Arcade’s Greatest Hits: The Williams Collection

Arcade's Greatest Hits: The Williams CollectionBuy this gameThe Game: Visit a shrine to the greatest hits of Williams Electronics’ spectacularly successful arcade manufacturing venture of the early 80s. Spawned almost solely by Eugene Jarvis and Larry DeMar, Williams’ arcade division spawned some of the most memorable hits of the golden age of video games – and these are just a few of them. (Williams/Midway [developed by Digital Eclipse], 1995)

Memories: One of the earliest classic arcade emulation collections for the Playstation, The Williams Collection was Williams Electronics‘ (now owned by Midway) answer to Namco‘s series of Namco Museum games, chronicling the greatest arcade hits of one of Williams’ biggest rivals in the early 80s. And for my money, The Williams Collection is better – no cheesy, unintelligibly bit-mapped photos of printed circuit boards here, kids; Williams brings you full-length video interviews with Eugene Jarvis and Larry DeMar, the game designers/programmers behind such hits as Defender and Robotron: 2084, as well as the minds behind such other games as Joust and Bubbles. Continue reading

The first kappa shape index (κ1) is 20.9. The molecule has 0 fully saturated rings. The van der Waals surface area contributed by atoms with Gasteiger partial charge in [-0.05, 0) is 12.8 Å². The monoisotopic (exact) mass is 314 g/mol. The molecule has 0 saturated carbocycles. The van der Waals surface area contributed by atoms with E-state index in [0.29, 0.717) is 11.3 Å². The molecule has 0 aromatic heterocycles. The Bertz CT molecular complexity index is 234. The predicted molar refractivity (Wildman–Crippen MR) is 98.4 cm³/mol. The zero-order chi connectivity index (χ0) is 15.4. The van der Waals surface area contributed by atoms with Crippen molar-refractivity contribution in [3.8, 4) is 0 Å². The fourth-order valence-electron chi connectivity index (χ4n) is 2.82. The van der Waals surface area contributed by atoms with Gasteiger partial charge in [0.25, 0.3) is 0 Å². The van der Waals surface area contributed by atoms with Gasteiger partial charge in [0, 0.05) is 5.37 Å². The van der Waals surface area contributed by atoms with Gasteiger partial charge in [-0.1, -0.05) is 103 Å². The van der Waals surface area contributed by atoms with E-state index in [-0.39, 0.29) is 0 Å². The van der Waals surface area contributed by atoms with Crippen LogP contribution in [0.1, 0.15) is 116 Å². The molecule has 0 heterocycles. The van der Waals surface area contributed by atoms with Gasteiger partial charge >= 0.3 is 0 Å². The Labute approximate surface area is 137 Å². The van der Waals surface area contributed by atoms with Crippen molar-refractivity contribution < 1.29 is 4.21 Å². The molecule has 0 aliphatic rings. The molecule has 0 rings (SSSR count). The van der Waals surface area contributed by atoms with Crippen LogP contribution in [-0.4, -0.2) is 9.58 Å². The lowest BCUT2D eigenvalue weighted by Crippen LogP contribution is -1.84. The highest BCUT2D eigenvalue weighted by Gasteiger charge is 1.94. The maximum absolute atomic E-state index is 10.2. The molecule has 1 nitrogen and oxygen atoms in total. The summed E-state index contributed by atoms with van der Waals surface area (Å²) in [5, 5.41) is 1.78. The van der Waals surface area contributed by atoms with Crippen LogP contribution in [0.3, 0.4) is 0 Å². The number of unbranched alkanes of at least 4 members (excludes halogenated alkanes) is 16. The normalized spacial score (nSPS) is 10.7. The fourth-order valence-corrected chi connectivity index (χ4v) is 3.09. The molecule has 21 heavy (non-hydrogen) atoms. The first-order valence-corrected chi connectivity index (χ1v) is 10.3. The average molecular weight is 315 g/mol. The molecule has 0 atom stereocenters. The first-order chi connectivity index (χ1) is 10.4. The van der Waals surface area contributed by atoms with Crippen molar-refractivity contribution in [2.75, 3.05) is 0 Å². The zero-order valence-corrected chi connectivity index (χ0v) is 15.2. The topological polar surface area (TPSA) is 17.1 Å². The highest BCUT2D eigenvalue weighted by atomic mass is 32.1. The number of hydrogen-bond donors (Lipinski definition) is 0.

Galaxian3

Galaxian3The Game: An alien war fleet is closing in on Earth, armed with a powerful weapon that can eradicate the entire planet. You (and, if you happen to have some fellow gunners, four others) man the artillery batteries of an armed-to-the-teeth ship on a mission to take the fight to the aliens before they can bring it to Earth. If you successfully complete that mission, you can also move on to a second mission to defend the planet Gourb from the Galaxian fleet. (Namco, 1995)

Memories: This is the home adaptation of Namco’s theatrical walk-in video experience which appeared in arcades and amusement centers around 1990. How theatrical is it? The game’s literally in widescreen, with scoring information and statistics appearing outside of the letterbox area. Continue reading

Namco Museum Volume 1 (“N”)